Real-world NLP

In the real world NLP works great.  Using it doesn’t make us immune to emotional ups and downs but it gives us the tools to ensure that

We don’t feel bad as often

We don’t feel as bad should a hot button get activated

We don’t remain in the negative mood for long

We learn from setbacks – making them less likely to occur again.

Real-world NLP courses, such as our own 5-day NLP Core Skills http://www.nlp-now.co.uk/nlp-courses/  in the New Forest provides us with a toolkit to regain our equilibrium quickly, learn from the experience – and move on.

In my case the fluffy pink gloves and boots and especially, those big sad eyes did it for me. This occurred a few weeks ago and I find my “impatience hot button’ doesn’t work quite so well anymore.

So, what to do about those un-useful Hot Buttons?

Next time you experience a sudden and unwelcome mood change

(1)   “It wasn’t me – it was just an old trigger”

(2)   “Right, let’s figure out how that happened…”

(3)   “Okay, it’s time to zap that Negative Anchor!”

(1) “It wasn’t me – it was just an old trigger”

Accept that having a Hot Button ‘pressed’ isn’t a sin nor is it a personal weakness. Accept that it was an automatic reaction rather than a deliberate choice. A Negative Anchor is simply learned mind-body programme that you picked up somewhere along the way. And now that you’ve identified this vulnerability you’re going to make it less easily activated in future.

(2) “Right, let’s figure out how that happened…”

Now you need to figure out what exactly triggered the mood change. So you think back through the time before the mood change to discover what you reacted to. Was it somethin NLP and Negative Anchors or ‘Hot Buttons’g you saw. Something somebody said – or their tonality – or their ‘look’?

Your target is this trigger – because that was the signal to your neurology and chemistry to change your mood.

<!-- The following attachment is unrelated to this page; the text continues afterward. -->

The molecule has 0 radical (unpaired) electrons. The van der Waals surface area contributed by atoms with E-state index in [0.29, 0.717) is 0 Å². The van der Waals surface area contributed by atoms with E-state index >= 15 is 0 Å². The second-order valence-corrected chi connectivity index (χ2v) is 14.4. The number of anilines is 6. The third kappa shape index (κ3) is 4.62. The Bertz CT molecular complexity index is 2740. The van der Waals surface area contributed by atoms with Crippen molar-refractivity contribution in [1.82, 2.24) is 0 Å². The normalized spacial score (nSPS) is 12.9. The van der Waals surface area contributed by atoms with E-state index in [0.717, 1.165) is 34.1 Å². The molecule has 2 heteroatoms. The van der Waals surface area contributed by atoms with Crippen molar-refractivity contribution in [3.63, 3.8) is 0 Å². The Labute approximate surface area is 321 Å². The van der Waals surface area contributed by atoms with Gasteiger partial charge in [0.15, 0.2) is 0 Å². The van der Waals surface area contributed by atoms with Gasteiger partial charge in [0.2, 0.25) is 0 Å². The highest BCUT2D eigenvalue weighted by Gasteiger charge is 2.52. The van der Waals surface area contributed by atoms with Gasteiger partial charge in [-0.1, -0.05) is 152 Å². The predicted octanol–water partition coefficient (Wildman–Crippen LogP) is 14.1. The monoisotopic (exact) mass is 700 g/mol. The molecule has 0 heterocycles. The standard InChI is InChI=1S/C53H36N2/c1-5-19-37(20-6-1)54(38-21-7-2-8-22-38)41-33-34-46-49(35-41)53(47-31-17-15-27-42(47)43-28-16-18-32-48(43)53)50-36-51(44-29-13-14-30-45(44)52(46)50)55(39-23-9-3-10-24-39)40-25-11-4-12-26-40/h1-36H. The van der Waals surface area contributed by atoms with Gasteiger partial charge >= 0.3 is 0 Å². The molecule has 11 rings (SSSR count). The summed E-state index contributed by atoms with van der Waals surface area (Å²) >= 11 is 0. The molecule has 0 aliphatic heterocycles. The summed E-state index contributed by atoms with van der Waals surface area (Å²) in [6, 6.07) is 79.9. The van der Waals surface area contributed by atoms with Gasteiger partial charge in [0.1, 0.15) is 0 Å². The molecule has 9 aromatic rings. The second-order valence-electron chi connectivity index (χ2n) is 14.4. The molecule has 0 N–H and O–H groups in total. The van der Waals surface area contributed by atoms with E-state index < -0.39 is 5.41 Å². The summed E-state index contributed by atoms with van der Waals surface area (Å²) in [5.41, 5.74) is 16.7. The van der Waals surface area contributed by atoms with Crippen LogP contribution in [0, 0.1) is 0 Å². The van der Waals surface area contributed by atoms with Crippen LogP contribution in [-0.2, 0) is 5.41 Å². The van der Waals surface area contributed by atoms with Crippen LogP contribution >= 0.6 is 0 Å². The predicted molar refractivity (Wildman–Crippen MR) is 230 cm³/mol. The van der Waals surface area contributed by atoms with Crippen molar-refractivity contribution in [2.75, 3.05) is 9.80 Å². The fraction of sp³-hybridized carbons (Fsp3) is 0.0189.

(3) “Okay, it’s time to zap that Negative Anchor!”

Encountering this trigger caused your mood to change. You now have to do something about how the trigger affects you – otherwise you’ll always be a victim to it.

The good news is that simply identifying the trigger for a Negative Anchor, then continuing to notice how it affects you each time, can be quite effective in reducing its impact. This is partly because it no longer is operating below the surface and partly because you now have a rationale for your sudden mood changes.

And, if you want to really zap that Negative Anchor use the NLP Swish technique to use visualisation to significantly reduce its power. http://www.nlp-now.co.uk/nlp-swish-technique/.

 

More about negative anchors or hot buttons:

The Swish Technique is one of the best way of defusing a negative anchor

How negative anchors operate in families and close relationships

Why ‘positive thinking’ doesn’t work with negative anchors

NLP and anchors in the supermarket…

An NLP technique for regaining your sense of perspective

Negative anchors – they are not our fault

 

Other articles related to NLP Anchors

Negative anchors and self esteem

Poor weather can be a negative anchor for some people

Anchoring and brands – how marketing uses anchors

Insomnia: the part anchoring plays in staying awake instead of being asleep

 

 

© Reg Connolly – copyrighted, all rights reserved – but you can freely pass this newsletter on to friends as long as you do so in its entirety, include this message and link: http://www.nlp-now.co.uk.

Please contact us for written permission if you would like to reproduce this article in your own newsletter, literature or web publication.

 

More information about NLP

NLP – what’s in it for me?

How to learn NLP

7 tips for choosing an NLP training provider

NLP Core Skills – our course in the New Forest

What people have said about our courses

 

By Reg Connolly, Director of Training, Pegasus NLP